India have become the first-ever ICC Under-19 Women’s T20 World Cup finalist, after a dominant, eight-wicket victory over New Zealand in the first semi-final at the JB Marks Oval in Potchefstroom.

Shweta Sehrawat’s stunning, and unbeaten 61 from just 45 balls, propelled India to victory with 34 balls to spare, after they had restricted New Zealand to 107 for nine. Sehrawat helped herself to ten boundaries, adding 33 for the first wicket with captain Shafali Verma (10) and 62 for the second wicket with Soumya Tiwari (22 off 26 balls).

Earlier, India had served up one of their finest displays in the field, catching smartly and bowling wicket to wicket. Sensing that the pitch was playing slower, they also dragged their lengths back somewhat, forcing the Kiwis to play more cross-bat shots.

The result was several of the New Zealand starlets being caught at mid-wicket, or behind square on the leg-side. The dangerous Georgia Plimmer (35 off 32 balls) was caught at deep-square, just as she looked to be dragging her side back into the game.

The real damage was done right upfront by India, though. Anna Browning was beautifully nudged out by Mannat Kashyap, who got one to dip and turn. The edge was snapped up by Tiwari at slip.

New Zealand’s other opener, Emma McLeod, was then trapped in front by Titas Sadhu, as she tried to force the pace. Izzy Gaze (26 from 22 balls) did the repair work with Plimmer, but they kept losing wickets at the wrong time.

Parshavi Chopra continued her excellent tournament, snapping up three for 20.

India, sensing that the match was in their control, were also razor-sharp to any opportunity. Paige Loggenberg’s dismissal was a prime example. Hrishita Basu initially dropped the catch that was offered by Natasha Codyre but reacted quickly to the attempted single.

She picked up the stary ball, and threw down the stumps at the striker’s end, with Loggenberg well short. It was that sort of street smarts that saw New Zealand strangled to just 107 for nine. a

Against a confident Indian top-order, that was never going to be enough.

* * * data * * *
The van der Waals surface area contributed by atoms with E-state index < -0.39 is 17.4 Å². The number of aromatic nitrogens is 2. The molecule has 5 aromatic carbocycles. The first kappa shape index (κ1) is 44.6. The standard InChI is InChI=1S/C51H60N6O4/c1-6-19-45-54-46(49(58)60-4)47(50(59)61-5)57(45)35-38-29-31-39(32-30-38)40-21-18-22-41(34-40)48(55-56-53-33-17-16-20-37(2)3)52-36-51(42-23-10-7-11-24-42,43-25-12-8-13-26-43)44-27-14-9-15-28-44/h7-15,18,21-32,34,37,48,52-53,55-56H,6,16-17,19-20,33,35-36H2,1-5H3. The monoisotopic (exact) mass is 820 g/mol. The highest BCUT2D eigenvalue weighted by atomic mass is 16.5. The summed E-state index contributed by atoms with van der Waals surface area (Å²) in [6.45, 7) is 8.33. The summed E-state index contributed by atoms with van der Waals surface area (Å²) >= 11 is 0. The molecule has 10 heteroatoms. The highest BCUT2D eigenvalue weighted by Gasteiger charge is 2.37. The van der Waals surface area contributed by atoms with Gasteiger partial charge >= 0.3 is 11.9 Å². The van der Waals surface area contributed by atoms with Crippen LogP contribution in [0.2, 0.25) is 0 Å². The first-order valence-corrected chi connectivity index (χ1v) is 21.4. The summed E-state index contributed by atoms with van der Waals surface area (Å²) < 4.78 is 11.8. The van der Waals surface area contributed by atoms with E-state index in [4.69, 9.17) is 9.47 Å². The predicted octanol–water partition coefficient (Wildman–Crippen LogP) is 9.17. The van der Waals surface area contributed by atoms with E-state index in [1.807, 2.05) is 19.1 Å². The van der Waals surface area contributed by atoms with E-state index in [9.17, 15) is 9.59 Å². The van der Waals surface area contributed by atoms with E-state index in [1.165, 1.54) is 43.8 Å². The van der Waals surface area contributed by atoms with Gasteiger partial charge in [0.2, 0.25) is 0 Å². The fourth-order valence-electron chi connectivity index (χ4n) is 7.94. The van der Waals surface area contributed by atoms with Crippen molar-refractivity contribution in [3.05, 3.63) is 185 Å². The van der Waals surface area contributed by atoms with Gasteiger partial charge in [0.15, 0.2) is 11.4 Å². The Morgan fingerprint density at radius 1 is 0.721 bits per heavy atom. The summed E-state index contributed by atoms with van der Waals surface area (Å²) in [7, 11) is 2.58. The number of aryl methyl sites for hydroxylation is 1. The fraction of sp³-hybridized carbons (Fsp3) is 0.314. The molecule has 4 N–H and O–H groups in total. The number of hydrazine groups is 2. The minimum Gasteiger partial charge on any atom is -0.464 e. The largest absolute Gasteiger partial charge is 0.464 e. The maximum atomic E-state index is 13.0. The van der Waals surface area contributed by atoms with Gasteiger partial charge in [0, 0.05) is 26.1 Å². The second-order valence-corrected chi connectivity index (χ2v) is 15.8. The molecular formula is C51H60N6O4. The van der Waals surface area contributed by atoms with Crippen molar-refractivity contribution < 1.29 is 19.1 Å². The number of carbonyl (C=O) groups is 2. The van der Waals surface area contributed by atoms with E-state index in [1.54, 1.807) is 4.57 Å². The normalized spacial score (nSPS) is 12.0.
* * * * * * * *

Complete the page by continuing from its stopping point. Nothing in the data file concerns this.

India will now wait to see who will emerge as their opponents in Sunday’s final, as Australia and England square off in the second semi-final. After losing to Australia in the Super Six stage, Verma’s charges have bounced back emphatically, and will fancy their chances at being the first side to lift the ICC Under-19 Women’s T20 World Cup.

England clinch thriller against Australia to book final spot

England held their nerve to beat Australia by just three runs and book their place in the final at JB Marks Oval in Potchefstroom.

With their powerful batting line-up having faltered in posting 99 all out and leaving Australia exactly 100 runs at under a run a ball to win, an intense effort in the field and with the ball somehow defended that modest target.

Player of the match Hannah Baker led the charge, the leg-spinner’s beguiling spell netting her figures of 3/10 off four overs, with skipper Grace Scrivens supporting her with figures of 2/8 off 3.4 overs and getting the last wicket to fall by trapping Maggie Clark in front for a duck.

The low run rate in the chase and Amy Smith’s run-a-ball 26 (three fours) kept Australia in the game, but once Smith holed out to long-off off Josie Groves’ bowling with the score on 77, England had all but set a date with India in Sunday’s final.

Just as they had done throughout the tournament, England chose to bat after winning the toss to hopefully put a big total on the board and let scoreboard pressure do its thing, but the Australian bowling attack had different ideas about allowing them to set a challenging target.

Having gone unchallenged by the bowling attacks from previous matches all tournament, England found the Aussies tough to handle, with Sianna Ginger (3/13), Maggie Clark (3/15) and Ella Hayward (3/25) making relatively light work of one of the more explosive batting line-ups around.

Having scored the most runs in the tournament (269 from five matches) before the semi-final encounter, Scrivens posted a run-a-ball 20 before being the sixth wicket out.

For the brief period she was in, middle-order batter Seren Smale looked like she was batting on a different surface, but an unlucky LBW decision went against her for a 10-ball 10 (two fours), leaving lower order batters Alexa Stonehouse and Josie Groves to pick up the pieces.

The two compiled a gutsy eighth-wicket partnership of 46 from 46 balls, Stonehouse top-scoring with 25 off 33 (two fours) and Groves chipping in with 15. That partnership was the main reason England got to 99 all out, which also told them they were in the game as the biggest total scored against them in the tournament was 103 by Pakistan.

Australia losing their first two wickets for just four runs meant a cliffhanger was on the cards, with England the eventual winners in a finish that will be remembered for a long time to come.